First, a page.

Sanderson Forklifts Ltd, were based at Croft, nr Skegness, in Lincolnshire and at one time were one of the country’s leading manufacturers of rough terrain forklifts and telescopic handlers. My first engagement with the Sanderson products came when I was a young lad working for Wimpey Plant in 1977, but some of the company’s earliest forklifts were mounted onto the back end of various tractors like this example fitted to a Massey Ferguson 675.
During my early days with Wimpey’s, I was often sent out as a relief driver on Sanderson forklifts. Wimpey’s were a massive customer of these British built machines and Department 23 (Southampton), had a large number of SB55TC models in the field, they were based on a Ford tractor unit and featured a Ford 3 cylinder engine.
Towards the latter stages of my time with Wimpey Plant, the SB55TC’s were gradually being replaced by the larger newer model the Sanderson SB70TC. These machines were a vast improvement on the outgoing 55’s, with the large central lift ram having been replaced by two lifts rams mounted on the back of the lift frame, which gave a massive improvement in terms of forward vision.
The SB70TC, once again based around a Ford tractor unit, was a heavier and more powerful machine, which if memory serves me right, now featured a 4 cylinder engine. It was also more modern in its styling, and with its improved all round visibility made it a far more pleasurable machine to operate. The models shown here lined up here outside the factory were all destined for Wimpey Plant depots around the UK, where they would invariably be fitted with Wimpey’s patented scissor extended fork set up, which were an innovation in the days before telescopic handlers came along.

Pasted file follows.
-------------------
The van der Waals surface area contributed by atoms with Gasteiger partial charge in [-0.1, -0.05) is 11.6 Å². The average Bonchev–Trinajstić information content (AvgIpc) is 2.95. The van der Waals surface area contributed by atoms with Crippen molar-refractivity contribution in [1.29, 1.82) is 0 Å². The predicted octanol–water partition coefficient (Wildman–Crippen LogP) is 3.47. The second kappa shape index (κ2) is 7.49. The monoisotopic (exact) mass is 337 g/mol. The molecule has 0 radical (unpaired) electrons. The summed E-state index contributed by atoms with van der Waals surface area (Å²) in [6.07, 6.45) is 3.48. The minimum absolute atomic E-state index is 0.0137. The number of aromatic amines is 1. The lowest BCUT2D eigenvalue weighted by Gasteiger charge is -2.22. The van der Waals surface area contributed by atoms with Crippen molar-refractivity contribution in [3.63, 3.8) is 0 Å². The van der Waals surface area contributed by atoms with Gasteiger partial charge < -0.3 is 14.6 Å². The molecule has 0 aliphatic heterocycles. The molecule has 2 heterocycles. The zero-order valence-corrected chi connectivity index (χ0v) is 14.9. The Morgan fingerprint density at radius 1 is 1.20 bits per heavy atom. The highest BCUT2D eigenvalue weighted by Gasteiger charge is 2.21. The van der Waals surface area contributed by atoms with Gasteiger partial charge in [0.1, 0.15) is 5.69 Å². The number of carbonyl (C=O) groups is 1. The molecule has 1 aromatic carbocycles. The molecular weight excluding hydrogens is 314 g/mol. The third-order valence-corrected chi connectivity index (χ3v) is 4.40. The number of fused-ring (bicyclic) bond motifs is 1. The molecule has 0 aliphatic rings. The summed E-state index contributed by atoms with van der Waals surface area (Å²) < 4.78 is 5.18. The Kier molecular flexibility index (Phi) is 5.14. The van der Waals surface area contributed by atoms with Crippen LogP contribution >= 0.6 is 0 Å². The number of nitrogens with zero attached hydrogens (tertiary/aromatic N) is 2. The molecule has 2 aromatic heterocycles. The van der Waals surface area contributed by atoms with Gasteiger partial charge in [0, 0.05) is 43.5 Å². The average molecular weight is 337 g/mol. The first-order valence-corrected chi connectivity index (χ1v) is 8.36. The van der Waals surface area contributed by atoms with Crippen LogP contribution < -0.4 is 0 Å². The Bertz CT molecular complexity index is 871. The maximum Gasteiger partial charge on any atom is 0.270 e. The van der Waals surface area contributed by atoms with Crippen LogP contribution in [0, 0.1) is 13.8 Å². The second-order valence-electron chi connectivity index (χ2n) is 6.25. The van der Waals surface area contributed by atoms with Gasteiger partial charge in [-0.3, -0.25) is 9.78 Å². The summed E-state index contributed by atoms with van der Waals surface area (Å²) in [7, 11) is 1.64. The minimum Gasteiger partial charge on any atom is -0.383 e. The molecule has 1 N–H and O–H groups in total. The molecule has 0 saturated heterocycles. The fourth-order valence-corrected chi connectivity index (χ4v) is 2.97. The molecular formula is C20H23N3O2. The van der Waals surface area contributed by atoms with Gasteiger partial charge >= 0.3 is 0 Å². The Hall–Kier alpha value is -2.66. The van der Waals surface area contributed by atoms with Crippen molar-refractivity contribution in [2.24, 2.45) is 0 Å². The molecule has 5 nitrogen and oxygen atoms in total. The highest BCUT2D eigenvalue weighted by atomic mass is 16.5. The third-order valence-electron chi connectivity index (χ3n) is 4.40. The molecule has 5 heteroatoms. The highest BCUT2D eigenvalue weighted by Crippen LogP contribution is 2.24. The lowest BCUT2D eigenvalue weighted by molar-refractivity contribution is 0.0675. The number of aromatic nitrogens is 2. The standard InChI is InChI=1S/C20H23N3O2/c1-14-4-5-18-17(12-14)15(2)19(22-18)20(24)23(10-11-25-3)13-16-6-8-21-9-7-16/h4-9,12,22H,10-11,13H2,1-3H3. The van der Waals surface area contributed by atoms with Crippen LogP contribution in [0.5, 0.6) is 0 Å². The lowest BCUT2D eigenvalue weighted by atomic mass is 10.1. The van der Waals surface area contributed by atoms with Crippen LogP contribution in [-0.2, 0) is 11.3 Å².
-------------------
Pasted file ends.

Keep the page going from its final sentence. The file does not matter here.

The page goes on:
Sanderson Forklifts were gained Royal approval with a Queen’s award, and in this shot we can see Roy Sanderson receiving the award from Her Majesty the Queen in recognition of the company’s services to industry.
The company was also one of the forerunners in the telescopic handler market, not forgetting that the Liner Giraffe had been the first example, when they launched their Teleporter range starting out with the 247, which offered a 7 metre forward reach.
Later models took on a more modern look with this Teleporter 2, designated the 725, being a fine example from the range.
Not one to sit on his laurels, Roy Sanderson looked to expand his company, and to add other machine lines to the company’s portfolio, and by 1984 they had taken over the failed Priestman excavator business from its then parent company Acrow. A few years later they also purchased long time UK dumper and mixer manufacturer Winget, a name synonymous with such machines for as long as I can remember. In a relatively short space of time the company was suddenly in a position to offer a comprehensive range of equipment to the construction and material handling industries as this promotional product range shot shows.
The addition of the Priestman excavator range also gave the company the rights to the revolutionary VC line of excavators, one example being the VC20 which is seen here being demonstrated in conjunction with a Winget dumper, at one of the SED events held in Whipsnade.
Sadly by the end of 1990 Sanderson Forklifts Ltd was in financial trouble and were later forced into administration, before finally being folded. A sad end for yet another great British company.